Elk season is fast approaching, and in many of the western states the early rut season hunts are around six weeks away. I find myself this year with a great tag in an area that I have never hunted before. If you are in a situation like me, or maybe venturing into your first or second season hunting elk, then there is a good chance that you may also be on the hunt for a new spot. Elk hunting can be as exciting of a hunt as there is in many people’s opinion, but it can also be grueling and frustrating when you can’t fid elk. Here is how I am going about narrowing down some new areas to hunt this fall.
What Do You Want?
First, I had to ask myself what I was looking for in an elk hunting spot. Do I want to hunt big timber? Do I want to glass a lot? Am I looking to call or to spot and stalk? These are all very important questions, especially if you feel like a certain style plays more to your strengths as a hunter in comparison to others.
Over my past seasons as an elk hunter I have developed skill sets in both stalking and calling. For the longest time I spent all my energy learning how to call and communicate with elk. More recently I have pushed myself to keep the calls in my pack more often so that I could develop my stalking skills to a greater degree. No days I have the luxury of being able to play both sides of this coin, but you will have to decide for yourself what is best based on your skillset and the unit that you plan to hunt.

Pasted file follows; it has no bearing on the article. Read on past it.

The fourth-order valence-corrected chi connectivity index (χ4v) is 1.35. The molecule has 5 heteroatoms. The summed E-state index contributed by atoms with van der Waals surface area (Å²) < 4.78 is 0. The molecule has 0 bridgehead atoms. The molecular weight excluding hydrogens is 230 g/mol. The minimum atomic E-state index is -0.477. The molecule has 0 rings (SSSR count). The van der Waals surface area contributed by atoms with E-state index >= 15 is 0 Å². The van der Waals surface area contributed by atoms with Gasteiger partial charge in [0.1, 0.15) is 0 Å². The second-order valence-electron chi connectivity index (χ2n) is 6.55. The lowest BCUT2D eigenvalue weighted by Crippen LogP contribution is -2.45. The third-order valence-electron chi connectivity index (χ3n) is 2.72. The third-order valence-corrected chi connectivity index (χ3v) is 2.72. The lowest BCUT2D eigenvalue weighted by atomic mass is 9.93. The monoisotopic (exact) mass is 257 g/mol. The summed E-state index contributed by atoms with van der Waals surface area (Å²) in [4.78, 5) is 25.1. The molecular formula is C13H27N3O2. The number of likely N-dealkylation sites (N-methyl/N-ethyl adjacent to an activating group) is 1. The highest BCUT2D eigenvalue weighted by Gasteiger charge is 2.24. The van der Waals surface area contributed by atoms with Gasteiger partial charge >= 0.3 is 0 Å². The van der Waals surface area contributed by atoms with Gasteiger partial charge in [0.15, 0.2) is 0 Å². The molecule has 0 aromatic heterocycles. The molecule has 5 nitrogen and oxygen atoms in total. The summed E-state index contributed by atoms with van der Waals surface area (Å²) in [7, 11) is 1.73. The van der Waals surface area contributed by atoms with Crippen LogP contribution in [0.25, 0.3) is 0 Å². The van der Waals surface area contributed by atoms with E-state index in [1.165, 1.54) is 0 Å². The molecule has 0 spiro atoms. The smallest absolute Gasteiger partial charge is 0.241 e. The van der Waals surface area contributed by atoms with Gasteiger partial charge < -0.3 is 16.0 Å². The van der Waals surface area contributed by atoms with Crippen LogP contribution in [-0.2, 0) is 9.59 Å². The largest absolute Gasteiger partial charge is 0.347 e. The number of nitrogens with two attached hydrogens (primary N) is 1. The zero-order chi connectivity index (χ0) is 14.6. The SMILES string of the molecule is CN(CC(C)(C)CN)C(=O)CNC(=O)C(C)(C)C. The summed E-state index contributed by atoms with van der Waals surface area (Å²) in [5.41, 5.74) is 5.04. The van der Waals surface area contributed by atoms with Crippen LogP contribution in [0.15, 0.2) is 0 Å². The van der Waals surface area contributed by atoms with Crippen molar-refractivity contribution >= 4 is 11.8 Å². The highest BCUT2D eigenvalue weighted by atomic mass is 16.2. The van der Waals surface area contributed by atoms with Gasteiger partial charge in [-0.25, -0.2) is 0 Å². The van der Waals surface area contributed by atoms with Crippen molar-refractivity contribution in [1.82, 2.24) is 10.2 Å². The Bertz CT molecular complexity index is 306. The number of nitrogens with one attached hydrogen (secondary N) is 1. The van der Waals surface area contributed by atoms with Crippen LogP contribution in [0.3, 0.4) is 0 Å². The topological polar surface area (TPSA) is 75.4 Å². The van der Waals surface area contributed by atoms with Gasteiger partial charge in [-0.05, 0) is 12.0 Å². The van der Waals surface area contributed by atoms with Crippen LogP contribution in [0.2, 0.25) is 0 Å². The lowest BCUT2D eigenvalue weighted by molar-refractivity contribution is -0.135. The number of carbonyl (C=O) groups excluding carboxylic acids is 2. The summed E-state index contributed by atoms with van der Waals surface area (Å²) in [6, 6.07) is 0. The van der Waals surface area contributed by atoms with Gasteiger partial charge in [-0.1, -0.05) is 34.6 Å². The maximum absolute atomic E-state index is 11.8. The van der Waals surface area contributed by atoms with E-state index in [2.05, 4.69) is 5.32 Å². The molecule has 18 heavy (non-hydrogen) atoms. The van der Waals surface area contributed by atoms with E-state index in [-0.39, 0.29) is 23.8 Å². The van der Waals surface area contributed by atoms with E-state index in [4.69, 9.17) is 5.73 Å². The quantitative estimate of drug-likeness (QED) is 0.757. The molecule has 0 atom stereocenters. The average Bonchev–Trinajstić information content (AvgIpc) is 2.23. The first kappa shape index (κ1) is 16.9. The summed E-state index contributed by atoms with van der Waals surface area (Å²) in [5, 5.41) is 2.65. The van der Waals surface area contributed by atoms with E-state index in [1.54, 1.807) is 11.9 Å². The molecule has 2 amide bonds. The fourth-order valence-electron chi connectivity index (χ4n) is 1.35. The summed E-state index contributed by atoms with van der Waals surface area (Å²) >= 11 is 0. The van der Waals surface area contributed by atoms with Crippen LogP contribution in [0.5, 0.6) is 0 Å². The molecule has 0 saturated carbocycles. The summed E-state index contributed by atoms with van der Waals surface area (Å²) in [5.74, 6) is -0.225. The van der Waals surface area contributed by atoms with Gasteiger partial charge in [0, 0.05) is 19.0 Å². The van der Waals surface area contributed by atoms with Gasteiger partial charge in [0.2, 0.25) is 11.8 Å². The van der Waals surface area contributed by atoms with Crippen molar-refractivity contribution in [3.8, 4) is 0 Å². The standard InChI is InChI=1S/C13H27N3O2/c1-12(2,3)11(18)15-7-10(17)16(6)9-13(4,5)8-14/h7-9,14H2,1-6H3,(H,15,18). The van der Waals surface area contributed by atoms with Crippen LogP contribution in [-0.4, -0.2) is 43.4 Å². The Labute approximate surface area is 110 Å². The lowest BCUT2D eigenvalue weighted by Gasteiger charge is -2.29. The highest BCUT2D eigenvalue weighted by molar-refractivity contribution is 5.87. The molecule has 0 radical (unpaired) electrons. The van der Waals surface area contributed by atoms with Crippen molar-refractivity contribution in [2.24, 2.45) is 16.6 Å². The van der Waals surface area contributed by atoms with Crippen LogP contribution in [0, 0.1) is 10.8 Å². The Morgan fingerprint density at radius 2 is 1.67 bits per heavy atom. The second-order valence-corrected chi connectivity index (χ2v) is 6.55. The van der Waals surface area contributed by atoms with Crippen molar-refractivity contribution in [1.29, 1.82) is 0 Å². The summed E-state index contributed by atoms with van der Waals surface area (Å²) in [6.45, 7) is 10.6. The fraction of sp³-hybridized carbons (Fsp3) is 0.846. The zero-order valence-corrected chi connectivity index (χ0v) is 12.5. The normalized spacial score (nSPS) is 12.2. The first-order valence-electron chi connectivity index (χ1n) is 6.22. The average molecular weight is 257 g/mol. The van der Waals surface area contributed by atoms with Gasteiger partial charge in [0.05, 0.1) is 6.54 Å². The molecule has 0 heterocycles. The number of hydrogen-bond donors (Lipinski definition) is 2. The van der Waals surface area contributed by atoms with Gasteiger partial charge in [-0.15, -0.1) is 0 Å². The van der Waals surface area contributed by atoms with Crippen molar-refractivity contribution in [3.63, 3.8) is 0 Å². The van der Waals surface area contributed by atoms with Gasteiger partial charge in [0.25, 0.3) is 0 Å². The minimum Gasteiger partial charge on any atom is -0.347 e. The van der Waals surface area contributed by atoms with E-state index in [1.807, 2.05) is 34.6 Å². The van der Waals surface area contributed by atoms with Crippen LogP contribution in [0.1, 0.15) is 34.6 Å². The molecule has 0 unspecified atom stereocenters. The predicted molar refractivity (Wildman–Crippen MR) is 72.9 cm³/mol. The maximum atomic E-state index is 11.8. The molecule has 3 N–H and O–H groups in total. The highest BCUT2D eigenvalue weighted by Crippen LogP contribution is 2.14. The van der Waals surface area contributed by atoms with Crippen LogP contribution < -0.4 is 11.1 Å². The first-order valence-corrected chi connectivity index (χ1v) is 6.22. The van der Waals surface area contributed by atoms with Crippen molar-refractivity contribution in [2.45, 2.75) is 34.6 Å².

With the tag I have this year and the trophy potential of this nearly “once in a lifetime” type opportunity, I have chosen to mix in a large amount of glassing at a minimum. Calling can be very effective, and I would argue to the most effective when it comes to kill any bull during the rut. However, I want to narrow down my options and try to kill a bull that is old in the age class structure of this unit.
No matter which way you decide to elk hunt, habitat will remain king. The adage that “elk are where you find them” always rings true. If the habitat doesn’t hold elk, then hunting it is a waste of time. The obvious question then is “How do you narrow down an entire unit into a few spots when a lot of the country looks the same?”
Once I have determined how much I want to glass the next thing I look for on maps is bedding cover. When it comes to September many of the days will be warm to outright hot. Elk are big animals and they don’t fair well in too much heat. An elk is a big animal with less surface area for weight when compared to other animals that can with stand much more direct heat and sun like mule deer and antelope. An elk will seek complete shade under heavy timber when the temperatures are warm.
The cliché answer is to look for North facing timber, which is a decent place to start. If a ridge system has an aspect with limited North faces, it doesn’t mean it wont hold elk. East and west facing slopes can still provide dense timber stands that are adequate for elk bedding. The real key once I am in the field is finding heavy timber with no underbrush below it. The lack of underbrush comes from a lack of sunlight reaching the forest floor, and these areas are where you will typically find elk beds. Most of the elk areas I have hunted tend to provide these in stands of fir rather than pine, but I am sure some places will vary. Fir stands tend to provide much heavier shade and cooler temps than pine stands do though.
Elk seem to reuse bedding areas year after year in my experience. In an instance or two I have even killed a couple bulls by identifying which set of beds they were heading to in the morning and beating them there. When the bull showed up there another half an hour later, I was there waiting. Either way, these bedding areas are scout able in the summer, especially if you can find old or currently used beds that also have older rubs nearby. Bulls go to find the cows when they start to herd up, and so areas with good rutting activity tend to be the same year after year.